Fewer errors are found when a pharmacist, rather than a physician, completes a patient’s medication reconciliation. Fifty-five patients were included in an evaluation comparing physician-obtained medication histories to pharmacist-obtained medication histories. Pharmacists in this study identified 353 discrepancies, 58 of which had not been found by physicians.4 Another study focused on the emergency department, where the intervention of pharmacists reduced overall medication reconciliation discrepancies by 33% (P < 0.0001).5

Other studies have documented that, compared with nurses, pharmacists identified a significantly higher number of medications taken per patient, including more over-the-counter and herbal medications (P < 0.001). Pharmacists also contacted patients’ outpatient pharmacies significantly more often than nurses did. (P < 0.001). This study concluded that the amount of time pharmacists spent completing medication histories was both efficient and worthwhile to the patients’ care.6

Pharmacists’ resources are constrained; however, pharmacists can utilize properly trained pharmacy students, residents, and technicians in completing this task. ASHP cited a study that found potential errors were reduced by 82% when trained pharmacy technicians obtained medication histories.7 The errors included incomplete or incorrect information, illegible orders, and serious drug interactions.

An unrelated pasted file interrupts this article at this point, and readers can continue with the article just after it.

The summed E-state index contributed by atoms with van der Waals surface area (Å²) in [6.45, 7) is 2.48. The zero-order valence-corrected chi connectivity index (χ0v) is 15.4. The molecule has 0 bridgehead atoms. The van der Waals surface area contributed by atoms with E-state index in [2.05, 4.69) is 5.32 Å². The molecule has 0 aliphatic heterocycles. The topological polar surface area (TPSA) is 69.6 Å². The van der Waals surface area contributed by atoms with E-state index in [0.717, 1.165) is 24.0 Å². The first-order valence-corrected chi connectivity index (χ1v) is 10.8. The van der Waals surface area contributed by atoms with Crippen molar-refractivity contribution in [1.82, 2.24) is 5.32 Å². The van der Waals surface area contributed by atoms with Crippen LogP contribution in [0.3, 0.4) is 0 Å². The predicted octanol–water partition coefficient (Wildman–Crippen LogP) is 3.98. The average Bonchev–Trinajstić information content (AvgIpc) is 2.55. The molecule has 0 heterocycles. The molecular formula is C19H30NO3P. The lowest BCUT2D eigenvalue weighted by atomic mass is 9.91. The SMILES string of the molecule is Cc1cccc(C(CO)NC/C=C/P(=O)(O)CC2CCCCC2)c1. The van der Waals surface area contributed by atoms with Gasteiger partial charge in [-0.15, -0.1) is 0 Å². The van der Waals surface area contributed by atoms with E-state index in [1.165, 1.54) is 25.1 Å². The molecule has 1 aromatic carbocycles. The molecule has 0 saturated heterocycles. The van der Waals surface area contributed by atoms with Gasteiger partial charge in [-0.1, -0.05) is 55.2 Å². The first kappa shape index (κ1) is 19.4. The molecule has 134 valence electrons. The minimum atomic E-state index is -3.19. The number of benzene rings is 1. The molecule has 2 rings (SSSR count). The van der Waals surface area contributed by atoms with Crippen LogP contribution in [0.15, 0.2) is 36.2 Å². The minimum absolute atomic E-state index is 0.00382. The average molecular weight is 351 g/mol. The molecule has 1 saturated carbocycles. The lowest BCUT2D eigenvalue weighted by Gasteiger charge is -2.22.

In 2007, Bond and Raehl authored a paper to determine which hospital-based clinical pharmacy services were associated with mortality rates.8 When pharmacists provided admission drug histories, 3,988 deaths were avoided (Table 1).


A pharmacist is uniquely suited to interview patients about their allergies. In one study in which pharmacists obtained medication histories, the time from admission to recording of allergy information decreased when a pharmacist conducted the history versus a nurse. This process also decreased delays in drug dispensing that resulted from awaiting an allergy clarification.6


Medication discrepancies that occur at transitions of care can negatively impact patient care. Farley and colleagues compared a control group (nurse- or physician-managed medication reconciliation) with minimal involvement of a pharmacist case manager (PCM) (medication counseling and detailed medication reconciliation) and enhanced intervention with a PCM (everything that was done in the minimal-intervention group plus faxing the plan to the patients’ community physician and pharmacy).9 In the enhanced intervention group, it was shown that medication discrepancies of high significance in physician records were lower after 30 days (P = 0.013)—demonstrating the impact pharmacists can have on medication-specific outcomes after discharge.


The National Transitions of Care Coalition (NTOCC) defines transitions of care as the movement of patients from one practice setting to another.10 Medication-related problems are likely to occur when there is a lack of consistency collecting and documenting medication histories and performing medication reconciliation. One institution’s chart audit discovered that 60% of medication errors occurred at the transition-of-care point.11 The NTOCC has provided intervention strategies (Table 2) to improve care transitions.12